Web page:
Wednesday, June 23

A ‘tail of Borneo’ adventure


Pasir Antu Laut beach.

WITH Covid-19 still lingering around the world, it will be a while before Malaysians can renew their passports, take leave from work and travel overseas to unwind after a trying year that saw a raft of standard operating procedures (SOPs) to contain the pandemic.

But now that Malaysia has been able to secure more than six million doses of the Pfizer-BioNTech vaccine, it shouldn’t be long before the people are able to travel out of the country again.

Till then, not many people have even ventured as far as two or three states from home, what more to say across the South China Sea from the peninsula to Borneo, particularly Sarawak.

Being the biggest state in Malaysia, almost the size of the entire peninsula or about 124,450 km² but with only one-tenth of the population, much of Sarawak remains undiscovered.

Pasir Antu Laut beach. — Photos by Roystein Emmor

A huge part of Sarawak is still covered in green forests and to keep it that way, the government has gazetted 14 national parks across the state.

They are Bako National Park, Batang Ai National Park, Gunung Gading National Park, Kubah National Park, Lambir Hills National Park, Loagan Bunut National Park, Maludam National Park, Matang Wildlife Centre, Mulu National Park, Niah National Park, Santubong National Park, Similajau National Park, Talang Satang National Park and Tanjung Datu National Park.

thesundaypost recently visited Tanjung Datu National Park, said to be the smallest of the lot at just under 14km² but one of the most beautiful with some of the most pristine coasts and their white-sand beaches, lapped by crystal blue waves.

The SCF Tanjung Datu National Park office which also serves as an accommodation for visitors and tourists.

Located at Sarawak’s southwestern tip — or the “tail” of Borneo — Tanjung Datu is one of the state’s less accessible natural parks, yet it’s this relative remoteness that forms one of its main attractions.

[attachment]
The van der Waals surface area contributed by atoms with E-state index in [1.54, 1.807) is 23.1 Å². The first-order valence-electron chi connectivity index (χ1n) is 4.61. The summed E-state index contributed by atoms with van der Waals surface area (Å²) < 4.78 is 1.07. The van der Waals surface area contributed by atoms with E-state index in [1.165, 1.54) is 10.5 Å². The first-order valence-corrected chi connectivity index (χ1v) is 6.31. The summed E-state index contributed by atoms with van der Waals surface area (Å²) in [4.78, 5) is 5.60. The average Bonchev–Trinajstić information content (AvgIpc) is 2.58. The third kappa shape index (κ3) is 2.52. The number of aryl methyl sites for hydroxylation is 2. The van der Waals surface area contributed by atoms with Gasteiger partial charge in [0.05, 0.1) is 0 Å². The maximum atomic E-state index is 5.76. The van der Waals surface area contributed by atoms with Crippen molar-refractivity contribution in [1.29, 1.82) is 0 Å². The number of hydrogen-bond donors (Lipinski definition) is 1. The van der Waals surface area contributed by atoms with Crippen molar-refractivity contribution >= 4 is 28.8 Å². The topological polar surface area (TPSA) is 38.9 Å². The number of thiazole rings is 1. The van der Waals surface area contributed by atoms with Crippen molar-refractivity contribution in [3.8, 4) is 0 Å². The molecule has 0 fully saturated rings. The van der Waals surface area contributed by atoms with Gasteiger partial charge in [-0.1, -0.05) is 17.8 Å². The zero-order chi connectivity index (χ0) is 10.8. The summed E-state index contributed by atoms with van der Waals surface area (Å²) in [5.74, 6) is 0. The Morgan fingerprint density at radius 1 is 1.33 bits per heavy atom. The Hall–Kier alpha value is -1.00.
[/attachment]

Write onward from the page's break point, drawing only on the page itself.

Because of this, the Sarawak Forestry Corporation (SFC) has set up a campsite and its office there, originally for its staff but due to the potential of its natural beauty to boost the state’s tourism industry, the campsite has been opened to nature lovers for a unique outdoors experience amidst the unspoilt wilderness.

To get there, the first part of the journey involves a careful three-hour drive or almost 140km from Kuching to Kampung Telok Melano through either the Bau-Lundu road or Matang.

The Tanjung Datu campsite is accessible only by boat from Kampung Telok Melano across the South China Sea as building an access road might ruin its pristine surroundings. Depending on sea conditions and the weather, the boat ride takes around 20 minutes.

The campsite can also be reached on foot from Kampung Telok Melano but it is a tough hike through lush thick forests on an almost invisible trail, marked only with tags every 100 meters.



At the SFC, the facilities consist of a forest hostel (four bedrooms with two single beds), forest huts and a campsite for those who want to sleep under the stars.

The campsite near the SCF Tanjung Datu National Park office.

There are no canteens or any other amenities, so it’s advisable to bring along enough food and drinks. Visitors can opt to stay in some home-stays at Kampung Telok Melano and visit the park by boat or on foot for a day trip.